Extroot will allow you to use an external USB device to extend your internal memory which will enable you to install more packages onto your device (WR703N only has 4MB of flash memory which really isn’t much). Since this is a bit more tricky and it depends on which version of OpenWrt you have installed as well as on what kind of USB stick you have, I believe it is bettter for you to go to extroot wiki page and follow the steps provided there than for me to just copy all that stuff here.

    Installing GNU Screen and Vim

    GNU Screen will allow you to have multiple screens (you can view them as tabs or virtual terminals) so you won’t have to log in multiple times to have several terminals at once which is really, really handy. Vim is simply Vi improved. If you prefer another terminal editor (nano, joe..), go ahead and install that one.

    1
    2
    opkg update
    opkg install vim screen

    If you’re not familiar with screen, here are some basics.

    Installing the web interface

    You might want to install the OpenWrt web interface – LuCI (you need to have extroot set up for this or you will run out of free space):

    1
    2
    opkg update
    opkg install luci

    You will have to enable and start uhttpd daemon afterwards:

    1
    2
    /etc/init.d/uhttpd enable
    /etc/init.d/uhttpd start

    Then you will be able to access the web interface by typing your WR703N’s IP into your browser’s URL bar.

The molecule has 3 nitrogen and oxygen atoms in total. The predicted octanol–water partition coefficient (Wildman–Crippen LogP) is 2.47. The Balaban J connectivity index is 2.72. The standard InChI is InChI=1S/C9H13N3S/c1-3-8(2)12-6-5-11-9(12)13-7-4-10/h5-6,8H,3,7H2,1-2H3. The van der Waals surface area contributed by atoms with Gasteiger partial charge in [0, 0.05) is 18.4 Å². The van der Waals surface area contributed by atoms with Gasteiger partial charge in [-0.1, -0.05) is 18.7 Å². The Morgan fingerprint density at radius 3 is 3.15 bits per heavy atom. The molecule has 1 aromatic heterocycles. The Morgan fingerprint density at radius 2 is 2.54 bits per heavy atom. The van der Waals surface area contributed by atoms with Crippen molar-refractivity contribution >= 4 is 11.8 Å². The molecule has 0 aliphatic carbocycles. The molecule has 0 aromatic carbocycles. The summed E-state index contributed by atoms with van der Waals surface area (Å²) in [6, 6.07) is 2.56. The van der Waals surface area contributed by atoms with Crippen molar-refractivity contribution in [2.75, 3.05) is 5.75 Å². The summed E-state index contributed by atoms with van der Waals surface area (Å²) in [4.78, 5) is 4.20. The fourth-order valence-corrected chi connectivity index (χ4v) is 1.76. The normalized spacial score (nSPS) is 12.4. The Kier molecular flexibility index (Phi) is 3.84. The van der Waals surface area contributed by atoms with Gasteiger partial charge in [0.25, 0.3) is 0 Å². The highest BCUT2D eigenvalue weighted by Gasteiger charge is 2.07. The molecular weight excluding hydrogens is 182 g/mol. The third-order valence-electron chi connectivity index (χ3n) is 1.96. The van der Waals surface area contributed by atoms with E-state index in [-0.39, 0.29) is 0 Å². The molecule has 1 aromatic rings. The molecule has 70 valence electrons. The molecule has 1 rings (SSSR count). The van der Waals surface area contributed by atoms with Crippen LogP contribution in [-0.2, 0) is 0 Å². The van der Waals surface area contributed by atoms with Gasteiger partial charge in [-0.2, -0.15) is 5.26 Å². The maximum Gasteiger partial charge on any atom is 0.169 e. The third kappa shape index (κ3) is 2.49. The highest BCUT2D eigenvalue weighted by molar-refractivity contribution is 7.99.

Switching to Bash / setting up .bashrc

    OpenWrt comes with Ash shell. If you would like to use Bash instead, here is how you can switch and add some nice colouring to it. Install Bash by issuing the following:

    1
    2
    opkg update
    opkg install bash

    Then edit /etc/passwd and change the root user line to this:

    1
    root:x:0:0:root:/root:/bin/bash

    After that, run this command (which will create /root/.bash_profile and put “. $HOME/.bashrc” in it):

    1
    echo ". $HOME/.bashrc" > /root/.bash_profile

    Then you can either use your own .bashrc or download the one that I use (I got it from Arch wiki a few years ago) and put it in your root directory like this (if you would like to use your own .bashrc, make sure to put it in /root as well):

    1
    wget -P /root/ http://cmikavac.net/download/.bashrc

    Now log out, and log in again and you should have a brand new prompt.

     SSH public key authentication

    To enable SSH public key authentication on Dropbear you will first have to copy your public key to your WR703N’s tmp directory by issuing the following command from your Linux machine (change YOUR_KEY with your actual public key file name, and WR703N_IP with the IP address of your device):

    1
    scp ~/.ssh/YOUR_KEY.pub [email protected]_IP:/tmp

    Then log in to your WR703N and copy your public key to authorized_keys file:

    1
    2
    cat /tmp/YOUR_KEY.pub >> /etc/dropbear/authorized_keys
    chmod 0600 authorized_keys